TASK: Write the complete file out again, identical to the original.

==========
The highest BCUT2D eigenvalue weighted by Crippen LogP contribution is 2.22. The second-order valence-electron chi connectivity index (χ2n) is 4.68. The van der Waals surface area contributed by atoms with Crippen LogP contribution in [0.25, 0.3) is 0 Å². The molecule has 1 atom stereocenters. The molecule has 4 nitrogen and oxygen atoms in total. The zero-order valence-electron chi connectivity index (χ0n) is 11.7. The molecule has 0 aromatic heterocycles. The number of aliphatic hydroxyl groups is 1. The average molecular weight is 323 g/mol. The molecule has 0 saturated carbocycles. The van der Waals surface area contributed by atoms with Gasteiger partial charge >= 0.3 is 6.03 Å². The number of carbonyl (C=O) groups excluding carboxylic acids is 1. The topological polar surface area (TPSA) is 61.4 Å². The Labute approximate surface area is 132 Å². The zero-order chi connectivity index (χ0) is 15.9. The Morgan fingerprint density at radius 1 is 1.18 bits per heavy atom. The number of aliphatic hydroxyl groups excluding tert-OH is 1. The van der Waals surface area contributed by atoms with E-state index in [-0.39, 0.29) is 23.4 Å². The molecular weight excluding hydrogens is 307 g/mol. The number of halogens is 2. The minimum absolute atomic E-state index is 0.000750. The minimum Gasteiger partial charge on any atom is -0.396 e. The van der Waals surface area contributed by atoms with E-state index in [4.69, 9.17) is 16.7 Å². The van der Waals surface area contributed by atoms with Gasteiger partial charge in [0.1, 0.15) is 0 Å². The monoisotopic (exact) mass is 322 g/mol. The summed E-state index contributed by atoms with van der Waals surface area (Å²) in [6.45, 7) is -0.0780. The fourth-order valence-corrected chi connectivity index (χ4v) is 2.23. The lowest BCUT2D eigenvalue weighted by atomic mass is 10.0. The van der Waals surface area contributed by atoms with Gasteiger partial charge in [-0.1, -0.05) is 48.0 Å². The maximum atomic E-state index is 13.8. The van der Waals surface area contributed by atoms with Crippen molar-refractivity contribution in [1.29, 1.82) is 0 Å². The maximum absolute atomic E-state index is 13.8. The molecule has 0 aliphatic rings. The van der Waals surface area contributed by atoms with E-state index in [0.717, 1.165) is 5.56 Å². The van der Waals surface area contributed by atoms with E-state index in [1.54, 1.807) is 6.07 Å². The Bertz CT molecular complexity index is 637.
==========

The highest BCUT2D eigenvalue weighted by Crippen LogP contribution is 2.22. The second-order valence-electron chi connectivity index (χ2n) is 4.68. The van der Waals surface area contributed by atoms with Crippen LogP contribution in [0.25, 0.3) is 0 Å². The molecule has 1 atom stereocenters. The molecule has 4 nitrogen and oxygen atoms in total. The zero-order valence-electron chi connectivity index (χ0n) is 11.7. The molecule has 0 aromatic heterocycles. The number of aliphatic hydroxyl groups is 1. The average molecular weight is 323 g/mol. The molecule has 0 saturated carbocycles. The van der Waals surface area contributed by atoms with Gasteiger partial charge >= 0.3 is 6.03 Å². The number of carbonyl (C=O) groups excluding carboxylic acids is 1. The topological polar surface area (TPSA) is 61.4 Å². The Labute approximate surface area is 132 Å². The zero-order chi connectivity index (χ0) is 15.9. The Morgan fingerprint density at radius 1 is 1.18 bits per heavy atom. The number of aliphatic hydroxyl groups excluding tert-OH is 1. The van der Waals surface area contributed by atoms with E-state index in [-0.39, 0.29) is 23.4 Å². The molecular weight excluding hydrogens is 307 g/mol. The number of halogens is 2. The minimum absolute atomic E-state index is 0.000750. The minimum Gasteiger partial charge on any atom is -0.396 e. The van der Waals surface area contributed by atoms with E-state index in [4.69, 9.17) is 16.7 Å². The van der Waals surface area contributed by atoms with Gasteiger partial charge in [0.1, 0.15) is 0 Å². The monoisotopic (exact) mass is 322 g/mol. The summed E-state index contributed by atoms with van der Waals surface area (Å²) in [6.45, 7) is -0.0780. The fourth-order valence-corrected chi connectivity index (χ4v) is 2.23. The lowest BCUT2D eigenvalue weighted by atomic mass is 10.0. The van der Waals surface area contributed by atoms with Gasteiger partial charge in [-0.1, -0.05) is 48.0 Å². The maximum atomic E-state index is 13.8. The van der Waals surface area contributed by atoms with Crippen molar-refractivity contribution in [1.29, 1.82) is 0 Å². The maximum absolute atomic E-state index is 13.8. The molecule has 0 aliphatic rings. The van der Waals surface area contributed by atoms with E-state index in [0.717, 1.165) is 5.56 Å². The van der Waals surface area contributed by atoms with E-state index in [1.54, 1.807) is 6.07 Å². The Bertz CT molecular complexity index is 637.